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Kevin, there's no reason for them to become an expert in SEO. They don't need to know how to build a search friendly site, how to do link building, etc... They don't even need to really learn keyword research if they don't want to. They just need to learn to write in a manner that integrates "real people words" into the mix and the title.

In other words, if you read the headline and don't knwo what the story will be about...they've not done it right.

SEOs CANNOT be responsible for optimizing the articles on a newspaper site because SEOs CANNOT go in and edit the content of a journalists article. Thus, the only way this change will ever come about is if journalists learn very basic ideas of how to write for the web and how to write with search in mind.

We're talking about people who make their living by writing...it's their JOB to learn how to communicate.

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Old 13th April 2006, 12:28 PM   #7
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I'm willing to concede the headline part. In fact, most journalists (or the editors or other folks who may determine the headlines), do a poor enough job even getting People to understand what they're talking about, much less the SE's.

My point was more along the lines of:

Basic SEO is natural, in some respects. I realize that basic SEO isn't rewriting entire pieces for the purposes of search engine placement. I just would hate to think that any supposedly objective journalistic piece is even remotely OPTIMIZED simply for search engine rankings.

The website that publishes the articles should strive to become an authority in other ways, thereby garnering more backlinks. Get your ranking through RSS submission, quality link exchanges, and other non intrusive SEO practices.

I'm not against writers keywording their articles, per se, but I suppose that's not the way I see SEO. I see other factors that more greatly influence the ability of a news source being found on the web. In fact, if an article is truly news, it should already naturally include popular keywords, even if they are only temporarily popular.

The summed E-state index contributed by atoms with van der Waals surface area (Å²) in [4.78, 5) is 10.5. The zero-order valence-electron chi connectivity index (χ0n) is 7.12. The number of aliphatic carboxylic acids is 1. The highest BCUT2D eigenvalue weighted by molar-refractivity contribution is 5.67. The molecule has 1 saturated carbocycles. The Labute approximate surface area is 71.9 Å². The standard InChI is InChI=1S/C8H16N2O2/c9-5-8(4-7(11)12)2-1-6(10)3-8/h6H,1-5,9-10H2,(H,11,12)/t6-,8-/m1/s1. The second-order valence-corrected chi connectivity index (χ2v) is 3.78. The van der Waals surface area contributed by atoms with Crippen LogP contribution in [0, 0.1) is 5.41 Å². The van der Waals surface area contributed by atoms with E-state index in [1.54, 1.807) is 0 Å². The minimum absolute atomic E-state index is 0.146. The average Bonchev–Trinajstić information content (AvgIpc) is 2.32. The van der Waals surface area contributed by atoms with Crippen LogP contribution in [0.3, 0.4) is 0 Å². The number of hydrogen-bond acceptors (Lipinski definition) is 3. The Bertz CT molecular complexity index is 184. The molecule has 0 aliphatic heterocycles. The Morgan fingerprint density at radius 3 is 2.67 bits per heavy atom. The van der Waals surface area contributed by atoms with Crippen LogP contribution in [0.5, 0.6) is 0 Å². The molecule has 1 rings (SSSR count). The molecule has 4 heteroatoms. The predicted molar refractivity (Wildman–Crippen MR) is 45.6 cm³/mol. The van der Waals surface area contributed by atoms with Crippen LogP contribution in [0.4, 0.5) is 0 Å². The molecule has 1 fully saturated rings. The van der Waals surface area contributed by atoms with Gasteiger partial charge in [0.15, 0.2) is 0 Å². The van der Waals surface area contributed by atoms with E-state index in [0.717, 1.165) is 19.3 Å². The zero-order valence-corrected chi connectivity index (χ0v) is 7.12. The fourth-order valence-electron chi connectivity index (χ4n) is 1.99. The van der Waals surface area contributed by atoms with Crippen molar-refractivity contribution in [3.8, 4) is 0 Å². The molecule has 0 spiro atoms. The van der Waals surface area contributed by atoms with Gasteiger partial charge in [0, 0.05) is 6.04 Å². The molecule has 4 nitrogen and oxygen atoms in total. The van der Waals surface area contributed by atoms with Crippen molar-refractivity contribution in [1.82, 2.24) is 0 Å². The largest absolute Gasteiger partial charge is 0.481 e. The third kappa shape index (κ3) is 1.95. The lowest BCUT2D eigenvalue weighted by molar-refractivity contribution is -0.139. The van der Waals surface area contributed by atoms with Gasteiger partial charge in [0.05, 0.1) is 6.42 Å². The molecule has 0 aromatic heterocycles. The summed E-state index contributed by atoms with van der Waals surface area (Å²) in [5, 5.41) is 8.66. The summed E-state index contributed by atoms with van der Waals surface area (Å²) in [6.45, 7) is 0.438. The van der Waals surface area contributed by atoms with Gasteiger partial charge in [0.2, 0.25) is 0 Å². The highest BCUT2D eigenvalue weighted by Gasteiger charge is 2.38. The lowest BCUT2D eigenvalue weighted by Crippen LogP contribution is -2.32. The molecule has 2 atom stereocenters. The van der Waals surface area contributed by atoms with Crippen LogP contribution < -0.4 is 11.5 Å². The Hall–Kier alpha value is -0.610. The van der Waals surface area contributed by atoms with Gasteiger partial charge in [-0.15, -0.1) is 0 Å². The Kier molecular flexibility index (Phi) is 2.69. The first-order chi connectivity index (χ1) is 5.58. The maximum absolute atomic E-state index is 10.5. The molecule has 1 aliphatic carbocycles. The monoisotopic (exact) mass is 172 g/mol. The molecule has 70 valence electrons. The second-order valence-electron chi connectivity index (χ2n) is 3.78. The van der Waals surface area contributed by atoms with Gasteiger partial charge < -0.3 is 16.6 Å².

Traffic to online news sources comes from trust and quality journalism.

As an aside, the more I think about it, the more I think I mostly agree with you, and I just look at the term SEO as a whole, most of the time. Plus I was already aggravated with something I read on another site before I read your article...

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Old 13th April 2006, 03:43 PM   #8
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ROTFL. That's about the easiest time I've ever had convincing a man to see things my way.

I do agree with you that I don't want to see articles highly optimized. I'm thinking "the long tail" and basic good common sense writing for the web.

In reality, don't you think most people read newspapers the same way that they read online? Skimming, looking for the primary points? I'd think that newspapers are the one offline type of writing that would MOST benefit from online copywriting techniques.

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Old 14th April 2006, 06:19 AM   #9
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I would have a comment on this if I had picked up and read a paper newspaper in the last 2 years

In truth, I've become wary of even a lot of the online news sources. Advertising is SO prevalant on those sites these days that I often wonder how much things are spun to keep advertisers happy.

But to your point: Adding a one paaragraph important synopsis or list of bullet points at the beginning of each article (even off line), would probably improve any news periodical. They should indeed write the way people want to read.